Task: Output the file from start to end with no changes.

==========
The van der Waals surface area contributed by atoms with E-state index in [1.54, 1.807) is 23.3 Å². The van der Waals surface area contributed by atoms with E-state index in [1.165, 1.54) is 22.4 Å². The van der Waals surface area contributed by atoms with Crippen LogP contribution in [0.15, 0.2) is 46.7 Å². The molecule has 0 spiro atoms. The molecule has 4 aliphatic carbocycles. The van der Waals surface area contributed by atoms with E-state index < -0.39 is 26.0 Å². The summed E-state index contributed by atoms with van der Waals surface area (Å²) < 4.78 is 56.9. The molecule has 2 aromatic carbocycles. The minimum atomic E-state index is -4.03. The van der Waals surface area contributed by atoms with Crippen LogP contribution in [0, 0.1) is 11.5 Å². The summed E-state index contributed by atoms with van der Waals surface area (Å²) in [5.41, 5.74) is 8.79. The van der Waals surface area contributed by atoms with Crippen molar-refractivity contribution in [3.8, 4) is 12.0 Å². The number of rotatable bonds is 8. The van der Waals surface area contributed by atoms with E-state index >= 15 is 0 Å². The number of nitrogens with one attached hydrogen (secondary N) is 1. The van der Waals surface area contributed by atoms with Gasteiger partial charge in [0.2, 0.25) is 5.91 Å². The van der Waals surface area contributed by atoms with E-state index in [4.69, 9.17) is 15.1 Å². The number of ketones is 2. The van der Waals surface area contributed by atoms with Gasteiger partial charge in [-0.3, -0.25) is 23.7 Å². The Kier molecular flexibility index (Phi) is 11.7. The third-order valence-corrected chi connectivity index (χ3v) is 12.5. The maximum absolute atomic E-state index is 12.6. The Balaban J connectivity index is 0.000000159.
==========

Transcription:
The van der Waals surface area contributed by atoms with E-state index in [1.54, 1.807) is 23.3 Å². The van der Waals surface area contributed by atoms with E-state index in [1.165, 1.54) is 22.4 Å². The van der Waals surface area contributed by atoms with Crippen LogP contribution in [0.15, 0.2) is 46.7 Å². The molecule has 0 spiro atoms. The molecule has 4 aliphatic carbocycles. The van der Waals surface area contributed by atoms with E-state index < -0.39 is 26.0 Å². The summed E-state index contributed by atoms with van der Waals surface area (Å²) < 4.78 is 56.9. The molecule has 2 aromatic carbocycles. The minimum atomic E-state index is -4.03. The van der Waals surface area contributed by atoms with Crippen LogP contribution in [0, 0.1) is 11.5 Å². The summed E-state index contributed by atoms with van der Waals surface area (Å²) in [5.41, 5.74) is 8.79. The van der Waals surface area contributed by atoms with Crippen molar-refractivity contribution in [3.8, 4) is 12.0 Å². The number of rotatable bonds is 8. The van der Waals surface area contributed by atoms with E-state index >= 15 is 0 Å². The number of nitrogens with one attached hydrogen (secondary N) is 1. The van der Waals surface area contributed by atoms with Gasteiger partial charge in [0.2, 0.25) is 5.91 Å². The van der Waals surface area contributed by atoms with E-state index in [4.69, 9.17) is 15.1 Å². The number of ketones is 2. The van der Waals surface area contributed by atoms with Gasteiger partial charge in [-0.3, -0.25) is 23.7 Å². The Kier molecular flexibility index (Phi) is 11.7. The third-order valence-corrected chi connectivity index (χ3v) is 12.5. The maximum absolute atomic E-state index is 12.6. The Balaban J connectivity index is 0.000000159.